Tribe (2007), by Filipino director Jim Libiran, takes place in the streets of Tondo, the largest slum in Manila. In that lawless environment, only the strongest survive. One night, Ebet, a ten-year-old boy, witnesses the murder of one of the members of the Sacred Brown tribe. The night is just beginning, but the tension grows.
In this first fictional feature film, journalist Jim Libiran describes a world between reality and allegory, in which members of rival gangs play their own roles. On hip-hop music background, Tribe observes from within a society where violence and death are sometimes the only form of expression for young people who lack references and a future perspective.
Often compared to La Ciudad de Dios by Fernando Meirelles, the film describes with great precision the initiation rites of the new members, their rivalries, machismo, thus showing the current tragedy of urban misery.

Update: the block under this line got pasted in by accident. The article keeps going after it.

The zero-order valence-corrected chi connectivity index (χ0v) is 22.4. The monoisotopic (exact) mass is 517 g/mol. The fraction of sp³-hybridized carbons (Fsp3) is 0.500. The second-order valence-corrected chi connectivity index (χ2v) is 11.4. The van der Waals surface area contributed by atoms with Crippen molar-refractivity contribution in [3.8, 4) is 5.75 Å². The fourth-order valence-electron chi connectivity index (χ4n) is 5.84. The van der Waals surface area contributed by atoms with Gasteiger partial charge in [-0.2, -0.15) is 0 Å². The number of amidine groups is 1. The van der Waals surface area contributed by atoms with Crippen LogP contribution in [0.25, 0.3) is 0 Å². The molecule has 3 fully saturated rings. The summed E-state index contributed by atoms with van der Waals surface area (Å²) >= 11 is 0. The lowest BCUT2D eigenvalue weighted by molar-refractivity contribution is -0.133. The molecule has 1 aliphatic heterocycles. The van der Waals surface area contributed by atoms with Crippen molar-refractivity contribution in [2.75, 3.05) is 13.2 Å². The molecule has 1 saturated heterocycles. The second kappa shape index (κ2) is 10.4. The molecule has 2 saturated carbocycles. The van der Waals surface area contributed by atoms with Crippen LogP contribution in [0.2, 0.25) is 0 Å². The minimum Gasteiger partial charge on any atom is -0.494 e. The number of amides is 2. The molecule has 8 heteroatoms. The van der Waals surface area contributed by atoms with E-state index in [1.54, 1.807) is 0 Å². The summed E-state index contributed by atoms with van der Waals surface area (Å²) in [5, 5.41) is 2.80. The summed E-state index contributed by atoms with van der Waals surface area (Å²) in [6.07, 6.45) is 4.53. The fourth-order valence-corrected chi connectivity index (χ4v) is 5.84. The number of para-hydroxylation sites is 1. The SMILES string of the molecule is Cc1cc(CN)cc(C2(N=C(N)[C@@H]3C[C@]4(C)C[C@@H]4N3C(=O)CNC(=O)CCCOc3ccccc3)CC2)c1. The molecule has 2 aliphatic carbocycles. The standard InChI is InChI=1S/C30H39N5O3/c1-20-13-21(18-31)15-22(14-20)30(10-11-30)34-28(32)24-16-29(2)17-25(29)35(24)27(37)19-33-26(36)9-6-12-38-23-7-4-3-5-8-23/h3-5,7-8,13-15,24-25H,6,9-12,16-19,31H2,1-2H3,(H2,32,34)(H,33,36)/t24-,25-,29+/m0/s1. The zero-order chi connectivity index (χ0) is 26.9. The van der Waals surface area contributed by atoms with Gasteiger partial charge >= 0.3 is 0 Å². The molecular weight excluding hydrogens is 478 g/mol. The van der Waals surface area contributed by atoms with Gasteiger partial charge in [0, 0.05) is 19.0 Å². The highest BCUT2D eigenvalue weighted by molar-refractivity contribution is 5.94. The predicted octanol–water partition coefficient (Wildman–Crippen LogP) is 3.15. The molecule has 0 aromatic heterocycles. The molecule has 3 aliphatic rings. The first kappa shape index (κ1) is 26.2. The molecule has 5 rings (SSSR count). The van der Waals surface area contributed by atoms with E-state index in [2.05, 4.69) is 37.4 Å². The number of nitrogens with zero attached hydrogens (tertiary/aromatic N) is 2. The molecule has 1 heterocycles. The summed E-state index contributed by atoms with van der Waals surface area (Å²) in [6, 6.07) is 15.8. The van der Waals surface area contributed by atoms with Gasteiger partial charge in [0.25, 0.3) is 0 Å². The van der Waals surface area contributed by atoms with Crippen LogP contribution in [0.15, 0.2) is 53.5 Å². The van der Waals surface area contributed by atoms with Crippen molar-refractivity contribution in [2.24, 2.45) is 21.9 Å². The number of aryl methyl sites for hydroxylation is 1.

Among the 20 short films in the international competition, Les Couillus (2007), by French director Mirabelle Kirkland, was awarded the Audience Award and La Saint-Festin (2007) by Annelaure Daffis and Léo Marchand, won the Jury Prize.
Les Couillus (The Fucking Ones) is a black comedy that tackles the subject of marital violence with humor and intelligence. Like in a documentary, Mirabelle Kirkland's shoulder-mounted camera lingers over the faces of these frustrated men, slowly revealing the reason for their presence at the support group they attend. This is a politically incorrect short film, played by convincing actors.
The Saint Festin is an animated short for which Annelaure Daffis and Léo Marchand used animation techniques such as the rotoscope and drawing on paper, as well as sets as diverse as a school notebook, a subway ticket and some photographic shots.
The title refers to an imaginary holiday during which each ogre goes out to catch and cook a child. The hunt is open but… these ogres have lost their teeth.
Adriana Schmorak Leijnse
Press release 'III Women of Film Online Festival' March 25 to March 3...
Festival Paris Cinéma 2009 Between July 2 and 14, fifteen theaters...
Paris Cinéma Festival 2008 Between the 1st and the 12th of July, the 6th...